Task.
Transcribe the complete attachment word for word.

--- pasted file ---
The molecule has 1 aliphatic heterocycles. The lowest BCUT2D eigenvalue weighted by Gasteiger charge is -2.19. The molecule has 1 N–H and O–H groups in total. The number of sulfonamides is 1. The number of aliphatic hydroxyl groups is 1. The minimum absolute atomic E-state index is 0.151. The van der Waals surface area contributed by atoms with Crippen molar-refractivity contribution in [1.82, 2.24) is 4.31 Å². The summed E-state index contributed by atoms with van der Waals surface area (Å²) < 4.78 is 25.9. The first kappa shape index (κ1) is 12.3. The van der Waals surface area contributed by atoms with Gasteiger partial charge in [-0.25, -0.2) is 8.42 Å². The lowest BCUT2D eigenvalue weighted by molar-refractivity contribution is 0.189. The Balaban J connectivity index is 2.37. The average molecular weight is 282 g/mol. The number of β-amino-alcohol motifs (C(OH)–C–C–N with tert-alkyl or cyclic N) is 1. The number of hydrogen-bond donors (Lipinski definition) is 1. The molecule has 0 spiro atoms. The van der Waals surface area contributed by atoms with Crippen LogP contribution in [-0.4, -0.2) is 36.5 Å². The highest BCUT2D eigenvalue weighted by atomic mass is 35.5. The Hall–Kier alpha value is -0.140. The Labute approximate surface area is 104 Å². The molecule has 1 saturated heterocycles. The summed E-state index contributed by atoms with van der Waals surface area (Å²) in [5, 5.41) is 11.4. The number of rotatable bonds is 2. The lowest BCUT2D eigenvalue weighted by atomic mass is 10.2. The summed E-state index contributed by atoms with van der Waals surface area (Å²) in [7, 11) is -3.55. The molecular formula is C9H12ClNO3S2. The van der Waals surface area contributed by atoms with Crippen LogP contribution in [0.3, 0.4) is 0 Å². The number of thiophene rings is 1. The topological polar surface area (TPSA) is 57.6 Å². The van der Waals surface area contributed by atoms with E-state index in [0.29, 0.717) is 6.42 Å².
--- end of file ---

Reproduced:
The molecule has 1 aliphatic heterocycles. The lowest BCUT2D eigenvalue weighted by Gasteiger charge is -2.19. The molecule has 1 N–H and O–H groups in total. The number of sulfonamides is 1. The number of aliphatic hydroxyl groups is 1. The minimum absolute atomic E-state index is 0.151. The van der Waals surface area contributed by atoms with Crippen molar-refractivity contribution in [1.82, 2.24) is 4.31 Å². The summed E-state index contributed by atoms with van der Waals surface area (Å²) < 4.78 is 25.9. The first kappa shape index (κ1) is 12.3. The van der Waals surface area contributed by atoms with Gasteiger partial charge in [-0.25, -0.2) is 8.42 Å². The lowest BCUT2D eigenvalue weighted by molar-refractivity contribution is 0.189. The Balaban J connectivity index is 2.37. The average molecular weight is 282 g/mol. The number of β-amino-alcohol motifs (C(OH)–C–C–N with tert-alkyl or cyclic N) is 1. The number of hydrogen-bond donors (Lipinski definition) is 1. The molecule has 0 spiro atoms. The van der Waals surface area contributed by atoms with Crippen LogP contribution in [-0.4, -0.2) is 36.5 Å². The highest BCUT2D eigenvalue weighted by atomic mass is 35.5. The Hall–Kier alpha value is -0.140. The Labute approximate surface area is 104 Å². The molecule has 1 saturated heterocycles. The summed E-state index contributed by atoms with van der Waals surface area (Å²) in [5, 5.41) is 11.4. The number of rotatable bonds is 2. The lowest BCUT2D eigenvalue weighted by atomic mass is 10.2. The summed E-state index contributed by atoms with van der Waals surface area (Å²) in [7, 11) is -3.55. The molecular formula is C9H12ClNO3S2. The van der Waals surface area contributed by atoms with Crippen LogP contribution in [0.3, 0.4) is 0 Å². The number of thiophene rings is 1. The topological polar surface area (TPSA) is 57.6 Å². The van der Waals surface area contributed by atoms with E-state index in [0.29, 0.717) is 6.42 Å².